Ivy covered walls and lush green lawns, weekend football games and all-night study groups—this is the stereotypical college image. But do students who attend two-year colleges have the same social options as those at four-year schools?
The options are there, but it’s up to you to get involved.
Tip: Find out what’s offered
In John’s English class, he saw a flyer for a poetry reading. He heard a science professor talking about an environmental club, but other than that, his community college seems to be all work and no play.
Though John’s impression of his college is misinformed, he’s not alone. In a teacher survey of a select group of students at Lehigh Carbon Community College in Schnecksville, Pa., students were asked to list organizations on campus. Of the 24 student organizations present, students could list no more than three.
The first step to becoming a socially active student is to do some exploring. Surf the campus Web site, read the posters, and ask a professor or adviser for extracurricular recommendations.
Tip: Stay and play
Class is over, so Tanya and her classmates head to their cars. As she walks to the parking lot, it occurs to Tanya that she only knows the names of a handful of them. “Is this really what I expected from college?” she asks herself.
When classes are over at a community college, students tend to go home. Break this habit! Spend time on campus outside of class. Eating in the cafeteria or relaxing in the student lounge is a great way to get to know your classmates. And when you’re social, you’ll feel like you’re a part of the college community.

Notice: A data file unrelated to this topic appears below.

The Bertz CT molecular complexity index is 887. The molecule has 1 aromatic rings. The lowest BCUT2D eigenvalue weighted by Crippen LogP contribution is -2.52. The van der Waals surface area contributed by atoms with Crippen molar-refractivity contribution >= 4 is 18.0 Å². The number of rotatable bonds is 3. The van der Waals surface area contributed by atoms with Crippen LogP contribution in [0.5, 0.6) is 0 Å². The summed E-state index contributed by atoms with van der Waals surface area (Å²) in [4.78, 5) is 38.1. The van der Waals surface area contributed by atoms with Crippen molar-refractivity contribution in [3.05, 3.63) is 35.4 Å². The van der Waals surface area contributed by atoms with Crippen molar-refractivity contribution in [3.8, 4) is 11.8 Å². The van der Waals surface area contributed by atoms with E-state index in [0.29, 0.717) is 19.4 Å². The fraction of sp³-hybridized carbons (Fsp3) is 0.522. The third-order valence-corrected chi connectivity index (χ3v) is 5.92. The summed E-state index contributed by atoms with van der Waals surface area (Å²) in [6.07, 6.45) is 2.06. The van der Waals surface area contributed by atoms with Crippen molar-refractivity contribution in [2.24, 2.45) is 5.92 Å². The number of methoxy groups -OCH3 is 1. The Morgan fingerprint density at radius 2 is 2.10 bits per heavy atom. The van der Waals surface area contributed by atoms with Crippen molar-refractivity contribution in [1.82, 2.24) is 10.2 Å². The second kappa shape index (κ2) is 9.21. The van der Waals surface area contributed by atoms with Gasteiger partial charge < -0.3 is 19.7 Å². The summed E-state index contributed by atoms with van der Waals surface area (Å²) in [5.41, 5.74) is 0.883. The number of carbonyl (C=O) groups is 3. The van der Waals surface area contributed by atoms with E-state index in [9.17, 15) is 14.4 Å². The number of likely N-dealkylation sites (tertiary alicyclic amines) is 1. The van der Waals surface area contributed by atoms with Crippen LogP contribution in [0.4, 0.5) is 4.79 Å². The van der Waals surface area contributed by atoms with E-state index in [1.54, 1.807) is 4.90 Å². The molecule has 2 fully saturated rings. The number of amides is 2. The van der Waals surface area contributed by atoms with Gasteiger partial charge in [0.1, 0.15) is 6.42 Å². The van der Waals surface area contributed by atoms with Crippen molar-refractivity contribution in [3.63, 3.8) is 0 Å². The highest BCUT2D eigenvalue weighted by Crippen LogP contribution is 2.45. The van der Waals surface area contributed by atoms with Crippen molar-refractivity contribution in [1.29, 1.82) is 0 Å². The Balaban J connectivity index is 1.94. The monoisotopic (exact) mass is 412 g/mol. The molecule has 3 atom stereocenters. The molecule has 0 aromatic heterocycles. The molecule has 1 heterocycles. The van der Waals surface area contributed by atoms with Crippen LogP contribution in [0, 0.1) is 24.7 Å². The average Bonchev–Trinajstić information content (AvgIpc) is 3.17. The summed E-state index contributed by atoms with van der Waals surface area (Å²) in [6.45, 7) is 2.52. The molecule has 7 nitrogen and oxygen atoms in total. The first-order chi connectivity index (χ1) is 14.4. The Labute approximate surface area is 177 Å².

Tip: Branch out
Tyrae is searching for a campus club that interests him. Many of his friends are involved in the college chapter of the Lions Club, but Tyrae never heard of it before college. What would lure so many students to the club?
College is a time to open your mind to new things, including new social activities. Just because he never took part in the Lions Club in high school doesn’t mean it won’t interest Tyrae now. The best way to find out exactly what’s involved in the club is to attend a meeting.
Tyrae should attend a meeting or two with the premise that he’s “testing” the new club. By letting the club members know he wants to attend a meeting and see what’s involved before he makes a commitment, all will respect his decision whether or not to join.
Tip: Be a contributor
It didn’t take long to see that the college cheerleading squad wasn’t as competitive as the one Janelle had been on in high school. There were no competitions, and the routines had few gymnastic stunts. She wonders if it’s worth her time.
Instead of packing her gym bag and heading for the car, Janelle needs to find a way to help raise the team to a new level. Are team funds tight? She could help organize a fund-raiser. Be the student who makes the suggestions and takes an active role in implementing them.
Tip: Don’t overdo it
Yes, getting involved in college—even at a “commuter” campus—is important. But remember that the purpose of college is academic growth. Don’t spend every evening in the student union if an unfinished paper sits at home.